Along with the influx of asylum seekers into Europe in recent years came a series of disturbing media reports on Danish asylum centers. According to these reports, asylum seekers, in most cases Christians, had been harassed and intimidated by other asylum seekers. Reportedly, some of the offenders were Muslims.
As a Muslim who is passionate about religious freedom for people of all religions, I wanted to get to the bottom of these reports. No one should be harassed or intimidated because of their religion. This is especially true of highly vulnerable asylum seekers.
Last month I completed my Master’s thesis research at the University of Copenhagen on religious freedom in Danish asylum centers. Tomorrow (Friday, March 23) I will present the findings of my research at the Religious Freedom Institute in Washington, D.C.
I found that some Danish pastors and other religious leaders are questioning the approaches Danish asylum center managers have taken. These religious leaders are concerned with how asylum center managers handle religious freedom rights – for example, to worship alone or in communion with others, or to receive visits from and consult with a representative of one’s own religion.
I also found that, perhaps unsurprisingly, religious symbols and the celebration of religious holidays in asylum centers have been a frequent source of contention, with asylum center managers having to mediate the differing views. Further, the concept of fairness and neutrality for the asylum center itself is hotly contested.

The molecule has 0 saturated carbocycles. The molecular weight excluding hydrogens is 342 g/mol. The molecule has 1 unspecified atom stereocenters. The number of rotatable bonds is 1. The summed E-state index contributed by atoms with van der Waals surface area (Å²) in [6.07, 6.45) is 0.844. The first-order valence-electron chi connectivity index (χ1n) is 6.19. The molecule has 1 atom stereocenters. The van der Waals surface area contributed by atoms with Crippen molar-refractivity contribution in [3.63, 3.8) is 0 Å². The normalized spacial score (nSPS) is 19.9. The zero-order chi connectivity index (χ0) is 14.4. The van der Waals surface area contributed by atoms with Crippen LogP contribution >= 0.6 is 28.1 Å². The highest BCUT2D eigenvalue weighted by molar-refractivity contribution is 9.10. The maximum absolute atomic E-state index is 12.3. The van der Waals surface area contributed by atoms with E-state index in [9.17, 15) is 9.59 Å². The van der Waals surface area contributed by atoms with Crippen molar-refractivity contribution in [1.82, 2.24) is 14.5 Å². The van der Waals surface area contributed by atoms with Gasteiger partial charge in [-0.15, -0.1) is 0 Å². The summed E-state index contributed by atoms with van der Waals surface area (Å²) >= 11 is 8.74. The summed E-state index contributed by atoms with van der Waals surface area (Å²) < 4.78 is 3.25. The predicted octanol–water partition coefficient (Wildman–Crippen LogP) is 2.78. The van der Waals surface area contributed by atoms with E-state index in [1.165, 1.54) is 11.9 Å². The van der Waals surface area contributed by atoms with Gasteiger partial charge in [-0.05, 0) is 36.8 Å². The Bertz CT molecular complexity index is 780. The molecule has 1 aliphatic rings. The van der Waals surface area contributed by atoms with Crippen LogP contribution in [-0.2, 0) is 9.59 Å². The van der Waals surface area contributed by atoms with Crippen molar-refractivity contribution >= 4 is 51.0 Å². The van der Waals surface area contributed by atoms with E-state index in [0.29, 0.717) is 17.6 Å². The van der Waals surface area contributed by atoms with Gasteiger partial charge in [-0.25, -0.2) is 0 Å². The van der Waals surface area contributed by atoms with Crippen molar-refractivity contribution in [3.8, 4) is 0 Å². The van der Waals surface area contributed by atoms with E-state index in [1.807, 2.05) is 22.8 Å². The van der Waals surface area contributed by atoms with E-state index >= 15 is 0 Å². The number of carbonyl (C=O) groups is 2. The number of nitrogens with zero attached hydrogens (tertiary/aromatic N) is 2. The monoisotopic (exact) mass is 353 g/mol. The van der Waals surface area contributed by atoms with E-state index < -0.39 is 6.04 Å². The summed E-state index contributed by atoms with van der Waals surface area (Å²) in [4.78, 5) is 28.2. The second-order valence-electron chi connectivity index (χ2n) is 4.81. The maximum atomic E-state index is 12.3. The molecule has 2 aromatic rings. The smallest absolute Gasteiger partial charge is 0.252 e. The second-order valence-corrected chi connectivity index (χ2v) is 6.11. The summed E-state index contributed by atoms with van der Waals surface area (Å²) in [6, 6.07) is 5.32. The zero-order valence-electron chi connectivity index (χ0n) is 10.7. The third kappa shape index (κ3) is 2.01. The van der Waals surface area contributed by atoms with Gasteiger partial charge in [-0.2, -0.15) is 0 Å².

Despite the growing importance of this issue, I am aware of no other academic study focusing on how religious-freedom law applies and how asylum center managers consider their role in relations to religious freedom in the context of an asylum center. My hope is that my research will spur additional investigation and research into these crucial concerns for highly vulnerable asylum seekers.
At the Religious Freedom Institute event this Friday, I will explore what protecting religious freedom for asylum seekers means in asylum centers. I have interviewed asylum center managers and religious leaders and will discuss their attitudes, understandings, and approaches to religious freedom and to finding constructive paths forward in asylum center management.
Please RSVP here to join us for this event:
Kareem Padraig A. McDonald is a Program Associate on the Islam and Religious Freedom Action Team at the Religious Freedom Institute. He lives in Copenhagen, Denmark.